5. the world’s state oil companies are not “ineffective.” They are very effective at implementing their nations’ desired oil policies. Those policies, however, do not include extracting oil from the ground at a pace that will restore uber-cheap gasoline, and as oil importers, it is high time we sat up and took notice.

  6. This is supposed to cheer people up? Isn’t the end result the same, unless we want to start endless resource wars to secure our non-neogotiable american way of life?

  7. Proven reserves have increased 50G bbls in the last 3 years. That means while we consume 30G per year, we are adding 30+17 = 47G bbls per year. As long a proven reserves climb, we are not about to peak

  8. Eric Gisin,
    Increases in comsumption have been exceeding increases in discovery since the late 60’s. We are now comsuming at least an extra 4 barrels for every 1 barrel we discover.
    And remember that all recent new disoveries (with the exception of the recent find in politically unstable Iran) are only in the hundreds of thousands of barrels and not the billions that would be needed to make any difference to the peak, and that all the latest discoveries are either in deep water or deep rock and thus may take 5 – 10 years to be brought on line and will cost many 100s of millions in the process – all for a volume of oil that humanity consumes in less than one day – currently about 84 MBpd

  9. Very shabby piece, Ron. As others above noted, it scarcely makes any difference if governments are behind the problems that make peak oil a reality.

  10. Woefully misinformed, indeed. As is well known, we passed the world oil peak in 2005. The International Energy Agency, which never previously acknowledged peak oil, forecast an annual decline rate of 9.1% after 2008 in their 2008 World Energy Outlook. So far, data indicate a 3% annual decline.

    Denial runs deep in the empire. Ron clearly is an imperialist.

  11. Whether we are running out of oil or not we should invest in these:

    They are LiFTR thorium nuclear power plants.

    “Energy From Thorium: A Nuclear Waste Burning Liquid Salt Thorium Reactor”

    They can do something oil can never do. They can provide enough energy for everyone to raise their standard of living to western nations’ standard. And when I say everyone I mean all 7 billion of the world people. They can provide enough energy for all 7 billion people and more for at least a few million years.

  12. If the powers that be at Reason take the time to read these comments, I hope they just happen to notice that their readers are saying, bullshit. The Reason/Cato party line as expressed in this piece has devolved into childlike optimism and political denial of the facts staring us all in the face.

    And this denial of peak oil and a quickly arriving depletion of cheap oil is in complete contradiction to the usual libertarian line. Libertarians believe that people act in their own perceived self-interest and that sometimes this leads to bad results but that intervention cannot deflect but only worsen these bad results. We must be allowed to make bad choices as well as good choices. Yet when it comes to oil, where the choice of humanity has been to squander the resource and profit from it like it’s never going to end, until it really does, reason acts like this running out part can never really happen. The bad result that we risk and must be allowed to risk doesn’t really exist? That’s just too sad to even think about? That’s just a fantasy of liberals?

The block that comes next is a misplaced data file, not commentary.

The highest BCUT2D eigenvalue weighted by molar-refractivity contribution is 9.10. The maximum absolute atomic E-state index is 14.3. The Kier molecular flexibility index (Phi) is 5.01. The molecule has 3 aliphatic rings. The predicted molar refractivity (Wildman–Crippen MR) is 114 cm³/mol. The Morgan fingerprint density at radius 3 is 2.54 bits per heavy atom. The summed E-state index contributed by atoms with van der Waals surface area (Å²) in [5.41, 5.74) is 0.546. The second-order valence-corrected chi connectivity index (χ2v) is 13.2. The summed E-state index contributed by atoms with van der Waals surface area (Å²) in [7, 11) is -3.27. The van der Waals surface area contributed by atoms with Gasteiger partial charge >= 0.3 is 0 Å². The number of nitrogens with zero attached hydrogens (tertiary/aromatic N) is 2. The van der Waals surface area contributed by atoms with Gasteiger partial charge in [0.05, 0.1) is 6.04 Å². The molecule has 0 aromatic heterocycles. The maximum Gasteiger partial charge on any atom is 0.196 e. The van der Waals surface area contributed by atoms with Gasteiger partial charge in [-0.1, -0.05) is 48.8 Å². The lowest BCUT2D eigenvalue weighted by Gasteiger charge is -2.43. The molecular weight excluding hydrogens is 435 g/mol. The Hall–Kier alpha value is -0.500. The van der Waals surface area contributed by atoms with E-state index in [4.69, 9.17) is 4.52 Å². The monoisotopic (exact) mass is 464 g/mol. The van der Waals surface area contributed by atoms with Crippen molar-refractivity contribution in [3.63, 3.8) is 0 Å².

Or, the position is taken that we will develop new technologies to offset the eventual loss of oil. This also flies in the face of otherwise established libertarian declarations. The development of new technologies is an expensive activity. Our government now has virtually destroyed our wealth through its wasteful and inefficient practices and its interference with well calculated individual choice. So, given the wise libertarian recognition that the government has destroyed our wealth, where does the wealth come from that is necessary for these magical new technologies that will replace the ubiquitous applications of crude oil? Why isn’t this point ever mentioned?

    Answer: It ain’t there. We don’t have the money to create these marvelous new technologies. We’ve blown all our money. Sure, China might come up with something. Good for them, but we won’t be able to afford it. Oil is it, the beginning and the end. When it’s gone, we’re gone. Sorry to be so negative (i.e., rational).

  13. My only point is that if you take the Bible straight, as I’m sure many of Reasons readers do, you will see a lot of the Old Testament stuff as absolutely insane. Even some cursory knowledge of Hebrew and doing some mathematics and logic will tell you that you really won’t get the full deal by just doing regular skill english reading for those books. In other words, there’s more to the books of the Bible than most will ever grasp. I’m not concerned that Mr. Crumb will go to hell or anything crazy like that! It’s just that he, like many types of religionists, seems to take it literally, take it straight…the Bible’s books were not written by straight laced divinity students in 3 piece suits who white wash religious beliefs as if God made them with clothes on…the Bible’s books were written by people with very different mindsets…in order to really get the Books of the Bible, you have to cultivate such a mindset, it’s literally a labyrinth, that’s no joke

  14. My only point is that if you take the Bible straight, as I’m sure many of Reasons readers do, you will see a lot of the Old Testament stuff as absolutely insane.